Executive leadership: A 7C approach

By: John E. Tropman, Lynn Perry Wooten

Tropman, J, & Wooten, L.P. (2010). Executive leadership: A 7C approach. Problems and Perspectives in Management, 8(4), 47-57.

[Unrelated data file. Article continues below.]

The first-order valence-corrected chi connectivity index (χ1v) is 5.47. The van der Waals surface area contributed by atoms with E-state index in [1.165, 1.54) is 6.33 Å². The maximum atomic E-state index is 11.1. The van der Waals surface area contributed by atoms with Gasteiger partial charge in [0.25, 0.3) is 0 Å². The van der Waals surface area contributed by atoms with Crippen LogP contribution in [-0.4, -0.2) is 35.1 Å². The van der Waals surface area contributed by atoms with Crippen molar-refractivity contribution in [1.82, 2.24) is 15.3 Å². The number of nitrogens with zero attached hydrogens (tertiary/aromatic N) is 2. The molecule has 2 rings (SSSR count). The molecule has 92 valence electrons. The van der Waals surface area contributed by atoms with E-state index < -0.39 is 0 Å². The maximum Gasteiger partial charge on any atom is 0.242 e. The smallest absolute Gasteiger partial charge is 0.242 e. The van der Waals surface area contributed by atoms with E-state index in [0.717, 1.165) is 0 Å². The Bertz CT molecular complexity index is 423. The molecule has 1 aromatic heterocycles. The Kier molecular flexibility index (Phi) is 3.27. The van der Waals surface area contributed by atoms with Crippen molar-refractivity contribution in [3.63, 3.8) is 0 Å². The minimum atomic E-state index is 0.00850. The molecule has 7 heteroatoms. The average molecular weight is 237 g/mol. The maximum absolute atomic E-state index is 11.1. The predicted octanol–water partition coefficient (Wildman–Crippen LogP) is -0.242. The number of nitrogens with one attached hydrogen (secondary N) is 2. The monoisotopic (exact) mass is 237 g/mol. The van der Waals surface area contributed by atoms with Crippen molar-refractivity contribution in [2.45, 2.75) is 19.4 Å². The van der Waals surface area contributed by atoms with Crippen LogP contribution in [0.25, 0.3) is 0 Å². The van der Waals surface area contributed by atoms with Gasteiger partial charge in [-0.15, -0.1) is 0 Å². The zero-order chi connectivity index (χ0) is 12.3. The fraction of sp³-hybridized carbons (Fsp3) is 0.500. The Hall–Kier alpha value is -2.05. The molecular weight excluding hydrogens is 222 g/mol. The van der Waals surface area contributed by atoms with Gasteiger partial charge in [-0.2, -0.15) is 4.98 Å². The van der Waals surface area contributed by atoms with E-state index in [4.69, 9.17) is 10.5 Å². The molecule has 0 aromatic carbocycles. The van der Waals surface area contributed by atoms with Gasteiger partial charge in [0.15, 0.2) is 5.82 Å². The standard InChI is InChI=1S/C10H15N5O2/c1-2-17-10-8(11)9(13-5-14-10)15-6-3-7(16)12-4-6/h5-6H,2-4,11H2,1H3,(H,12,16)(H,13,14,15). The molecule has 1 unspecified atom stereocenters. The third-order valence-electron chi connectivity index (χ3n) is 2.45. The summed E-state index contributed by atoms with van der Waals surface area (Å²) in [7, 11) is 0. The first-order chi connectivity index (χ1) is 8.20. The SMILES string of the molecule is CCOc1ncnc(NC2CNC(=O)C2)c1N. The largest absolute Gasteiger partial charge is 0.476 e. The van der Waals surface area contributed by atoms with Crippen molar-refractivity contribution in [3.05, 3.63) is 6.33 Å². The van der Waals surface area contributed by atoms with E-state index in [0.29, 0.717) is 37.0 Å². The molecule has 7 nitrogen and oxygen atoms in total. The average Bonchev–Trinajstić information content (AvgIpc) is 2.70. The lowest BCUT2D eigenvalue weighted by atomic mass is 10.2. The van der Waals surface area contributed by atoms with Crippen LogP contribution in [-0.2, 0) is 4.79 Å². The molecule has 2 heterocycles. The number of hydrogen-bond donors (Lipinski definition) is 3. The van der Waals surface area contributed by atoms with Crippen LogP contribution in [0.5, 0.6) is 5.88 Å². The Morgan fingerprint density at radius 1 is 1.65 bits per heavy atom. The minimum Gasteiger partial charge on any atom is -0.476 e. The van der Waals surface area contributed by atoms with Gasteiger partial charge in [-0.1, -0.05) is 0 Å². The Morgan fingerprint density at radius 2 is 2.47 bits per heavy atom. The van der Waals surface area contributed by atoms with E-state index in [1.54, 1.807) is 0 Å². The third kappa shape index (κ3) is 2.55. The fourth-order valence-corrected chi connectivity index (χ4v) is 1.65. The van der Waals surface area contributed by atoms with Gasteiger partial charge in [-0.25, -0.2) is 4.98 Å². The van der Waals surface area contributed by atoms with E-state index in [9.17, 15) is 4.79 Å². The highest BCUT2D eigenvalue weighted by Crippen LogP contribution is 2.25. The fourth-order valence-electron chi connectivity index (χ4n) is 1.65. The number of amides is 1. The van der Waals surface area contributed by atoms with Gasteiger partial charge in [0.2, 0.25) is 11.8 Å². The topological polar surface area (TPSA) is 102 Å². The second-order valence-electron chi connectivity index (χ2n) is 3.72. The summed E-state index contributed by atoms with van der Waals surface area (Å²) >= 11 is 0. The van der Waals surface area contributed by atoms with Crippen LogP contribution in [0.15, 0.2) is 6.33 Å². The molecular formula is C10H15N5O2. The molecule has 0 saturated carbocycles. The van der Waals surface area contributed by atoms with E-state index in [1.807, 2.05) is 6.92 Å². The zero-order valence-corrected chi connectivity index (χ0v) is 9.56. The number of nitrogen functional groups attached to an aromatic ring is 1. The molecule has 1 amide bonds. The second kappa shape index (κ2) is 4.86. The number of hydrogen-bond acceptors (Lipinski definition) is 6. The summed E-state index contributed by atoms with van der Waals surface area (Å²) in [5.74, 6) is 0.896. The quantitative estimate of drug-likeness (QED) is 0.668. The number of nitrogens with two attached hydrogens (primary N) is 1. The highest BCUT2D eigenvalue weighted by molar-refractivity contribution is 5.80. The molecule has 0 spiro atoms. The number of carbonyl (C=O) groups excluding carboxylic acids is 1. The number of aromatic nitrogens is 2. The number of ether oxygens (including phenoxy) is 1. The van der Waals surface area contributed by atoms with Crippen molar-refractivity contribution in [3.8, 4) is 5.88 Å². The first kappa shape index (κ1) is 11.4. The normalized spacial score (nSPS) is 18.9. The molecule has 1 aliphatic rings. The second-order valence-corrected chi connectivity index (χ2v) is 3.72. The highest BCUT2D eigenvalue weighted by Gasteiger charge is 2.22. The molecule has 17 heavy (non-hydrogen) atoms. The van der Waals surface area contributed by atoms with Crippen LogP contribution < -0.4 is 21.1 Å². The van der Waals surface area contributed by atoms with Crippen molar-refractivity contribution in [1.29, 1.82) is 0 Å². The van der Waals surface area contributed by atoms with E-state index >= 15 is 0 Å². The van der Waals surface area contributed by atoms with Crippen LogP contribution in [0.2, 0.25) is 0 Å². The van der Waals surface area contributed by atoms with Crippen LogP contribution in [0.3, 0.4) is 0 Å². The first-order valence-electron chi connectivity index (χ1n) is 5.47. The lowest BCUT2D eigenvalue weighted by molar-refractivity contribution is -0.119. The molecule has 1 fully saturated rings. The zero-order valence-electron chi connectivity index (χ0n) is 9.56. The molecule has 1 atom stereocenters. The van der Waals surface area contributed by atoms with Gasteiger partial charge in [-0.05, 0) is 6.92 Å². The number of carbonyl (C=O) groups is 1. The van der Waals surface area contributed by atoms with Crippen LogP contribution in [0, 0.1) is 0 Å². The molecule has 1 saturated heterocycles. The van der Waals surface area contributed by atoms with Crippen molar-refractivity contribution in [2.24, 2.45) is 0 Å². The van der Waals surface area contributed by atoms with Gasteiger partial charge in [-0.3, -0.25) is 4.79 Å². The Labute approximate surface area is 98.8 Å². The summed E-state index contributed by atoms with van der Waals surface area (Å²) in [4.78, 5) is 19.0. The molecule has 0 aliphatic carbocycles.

This paper discusses the concept of “executive leadership” and presents a framework for organizing thought and research on these combined concepts. It concludes with a discussion of the Destructive Executive Leader. Executiveship and leadership are concepts in their own right. Executiveship refers to the managerial elements in running an organization, while leadership refers to charting its strategic direction. CEOs and other top team members need to do both, yet there are obvious tensions between these two foci. The paper addresses issues involving different combinations of executiveship and leadership elements, from a situation of virtuosity (individuals who are high in both areas and can bring forth appropriate skills as needed) to individuals deficient in each. When the virtuoso runs an organization, it is well managed and well led; when the deficient executive leader runs an organization, it is poorly managed and poorly led. The destructive executive leader puts the organization and its staff in peril. Seven areas provide perspective on how we may understand individuals in executive leadership positions: characteristics (personal features such as personality, etc.); crucibles (signature events that shape and imprint the executive leader); collaborations (key allies and mentors); competencies (knowledge, skills, and ability to execute); conditions (organization culture and structure); context (elements outside the organization that it can affect or affect it) and change (how swiftly in the environment evolving.) Singly and severally, these elements allow us to understand both the executive leader and the literature about executive leadership.